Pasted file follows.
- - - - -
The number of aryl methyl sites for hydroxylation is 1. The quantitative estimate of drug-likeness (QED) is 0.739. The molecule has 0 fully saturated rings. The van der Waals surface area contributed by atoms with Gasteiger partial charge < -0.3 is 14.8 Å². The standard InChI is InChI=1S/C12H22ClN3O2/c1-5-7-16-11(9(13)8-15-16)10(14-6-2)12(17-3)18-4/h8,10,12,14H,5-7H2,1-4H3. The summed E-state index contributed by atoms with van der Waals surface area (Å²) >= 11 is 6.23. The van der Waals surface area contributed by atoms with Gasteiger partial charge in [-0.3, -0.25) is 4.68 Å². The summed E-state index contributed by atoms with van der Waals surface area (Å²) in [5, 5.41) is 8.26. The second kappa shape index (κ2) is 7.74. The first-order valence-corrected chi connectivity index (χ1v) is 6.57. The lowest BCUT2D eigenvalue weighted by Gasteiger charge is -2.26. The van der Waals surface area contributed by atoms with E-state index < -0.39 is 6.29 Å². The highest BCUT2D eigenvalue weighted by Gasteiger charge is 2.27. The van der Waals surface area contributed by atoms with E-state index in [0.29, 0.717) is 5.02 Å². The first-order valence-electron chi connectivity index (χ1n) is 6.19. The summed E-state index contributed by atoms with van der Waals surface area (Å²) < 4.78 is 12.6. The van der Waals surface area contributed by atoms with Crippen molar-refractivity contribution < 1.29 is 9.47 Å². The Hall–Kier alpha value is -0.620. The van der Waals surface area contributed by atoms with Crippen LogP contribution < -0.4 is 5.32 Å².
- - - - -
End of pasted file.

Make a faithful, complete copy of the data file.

The number of aryl methyl sites for hydroxylation is 1. The quantitative estimate of drug-likeness (QED) is 0.739. The molecule has 0 fully saturated rings. The van der Waals surface area contributed by atoms with Gasteiger partial charge < -0.3 is 14.8 Å². The standard InChI is InChI=1S/C12H22ClN3O2/c1-5-7-16-11(9(13)8-15-16)10(14-6-2)12(17-3)18-4/h8,10,12,14H,5-7H2,1-4H3. The summed E-state index contributed by atoms with van der Waals surface area (Å²) >= 11 is 6.23. The van der Waals surface area contributed by atoms with Gasteiger partial charge in [-0.3, -0.25) is 4.68 Å². The summed E-state index contributed by atoms with van der Waals surface area (Å²) in [5, 5.41) is 8.26. The second kappa shape index (κ2) is 7.74. The first-order valence-corrected chi connectivity index (χ1v) is 6.57. The lowest BCUT2D eigenvalue weighted by Gasteiger charge is -2.26. The van der Waals surface area contributed by atoms with E-state index < -0.39 is 6.29 Å². The highest BCUT2D eigenvalue weighted by Gasteiger charge is 2.27. The van der Waals surface area contributed by atoms with E-state index in [0.29, 0.717) is 5.02 Å². The first-order valence-electron chi connectivity index (χ1n) is 6.19. The summed E-state index contributed by atoms with van der Waals surface area (Å²) < 4.78 is 12.6. The van der Waals surface area contributed by atoms with Crippen molar-refractivity contribution < 1.29 is 9.47 Å². The Hall–Kier alpha value is -0.620. The van der Waals surface area contributed by atoms with Crippen LogP contribution < -0.4 is 5.32 Å².